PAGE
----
Both World Superbike and World Supersport were victims of the cold and miserable rain. In the free practice session only five World Superbike riders even recorded a complete lap, with the rest sitting it out. In the afternoon session, as it was a timed session, everyone went out to get a lap in case the rain continued into Saturday, an unlikely event, but not impossible. All predictions, reliability being a benefit of East Midlands airport living next door, point to nothing but sun for both Saturday and Sunday.
One rider who went out to get a “banker” lap was Leon Haslam who was only cleared this morning to ride. Haslam knows the area well as he grew up here and has covered more miles of this track than any other rider on the grid, and if anyone knows how little the weather can be relied upon, it's him. He got into the top fifteen having just ridden two laps, albeit in a field of only nineteen riders.
With Effenbert Liberty Racing having pulled out of the championship, the reduced grid benefitted from the arrival of Ducati test-rider Niccolò Canepa, helping out in developing the 1199R Panigale while Checa is struggling. World Superbike could always count on filling the grid, but this year, it has around five fewer riders than MotoGP. Dorna hope that introducing cost cutting in the series will encourage teams to join in the series in the coming years, but this year will be a short grid.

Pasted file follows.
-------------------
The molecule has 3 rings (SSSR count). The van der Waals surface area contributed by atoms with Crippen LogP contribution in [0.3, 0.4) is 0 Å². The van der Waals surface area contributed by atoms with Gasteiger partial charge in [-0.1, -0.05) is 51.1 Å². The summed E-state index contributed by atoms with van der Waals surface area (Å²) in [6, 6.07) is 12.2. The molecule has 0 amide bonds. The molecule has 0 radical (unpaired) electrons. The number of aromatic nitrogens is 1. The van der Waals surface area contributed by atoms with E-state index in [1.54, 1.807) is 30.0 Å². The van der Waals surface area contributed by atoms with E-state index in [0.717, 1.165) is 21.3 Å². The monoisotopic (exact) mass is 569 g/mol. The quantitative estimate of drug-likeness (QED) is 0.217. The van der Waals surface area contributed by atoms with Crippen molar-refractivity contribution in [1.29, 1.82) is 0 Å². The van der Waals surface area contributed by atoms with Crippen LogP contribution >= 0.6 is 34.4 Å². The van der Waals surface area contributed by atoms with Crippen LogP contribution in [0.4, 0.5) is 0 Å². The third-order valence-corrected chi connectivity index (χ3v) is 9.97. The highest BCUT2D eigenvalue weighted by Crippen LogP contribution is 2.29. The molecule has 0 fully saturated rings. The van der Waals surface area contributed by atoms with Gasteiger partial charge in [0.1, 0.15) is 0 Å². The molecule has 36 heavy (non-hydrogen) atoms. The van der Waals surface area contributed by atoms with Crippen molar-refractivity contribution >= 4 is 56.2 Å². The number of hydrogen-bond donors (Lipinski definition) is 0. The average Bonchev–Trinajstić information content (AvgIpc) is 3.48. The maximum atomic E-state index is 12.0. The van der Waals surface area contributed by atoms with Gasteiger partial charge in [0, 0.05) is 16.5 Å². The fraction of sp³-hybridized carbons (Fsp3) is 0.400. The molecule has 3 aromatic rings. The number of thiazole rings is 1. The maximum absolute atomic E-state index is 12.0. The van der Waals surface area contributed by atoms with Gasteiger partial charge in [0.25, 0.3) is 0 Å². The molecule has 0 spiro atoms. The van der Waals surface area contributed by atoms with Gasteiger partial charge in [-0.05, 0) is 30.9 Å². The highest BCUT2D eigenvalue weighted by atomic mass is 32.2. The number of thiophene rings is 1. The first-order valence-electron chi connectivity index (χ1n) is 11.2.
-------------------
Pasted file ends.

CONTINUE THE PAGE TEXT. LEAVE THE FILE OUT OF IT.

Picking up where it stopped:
Tom Sykes unsurprisingly sat at the top of the charts, in spite of a crash as the skies reopened at the end of the timed session. He was followed off at the old hairpin by Jules Cluzel, after which the remaining riders sought shelter from the weather, not risking their health or their bike under the single-bike rule.
In second place, Jonathan Rea made the most of his bike in the conditions, complaining about the wind, a factor at both Donington and Silverstone due to the British habit of making race tracks on old airfields, as much as the rain.
In World Supersport, a similar pattern was followed, with the morning being used to make sure the track still pointed in the same direction and the afternoon used to learn or perfect the track rather than trying to chase a dry race setting. Sam Lowes, a man very familiar with the track, sat the morning session out and waited until the end of the day to blat out four fast laps before returning to comfort in the top slot.
Two days of sun promise to even things out and bring us the action we need.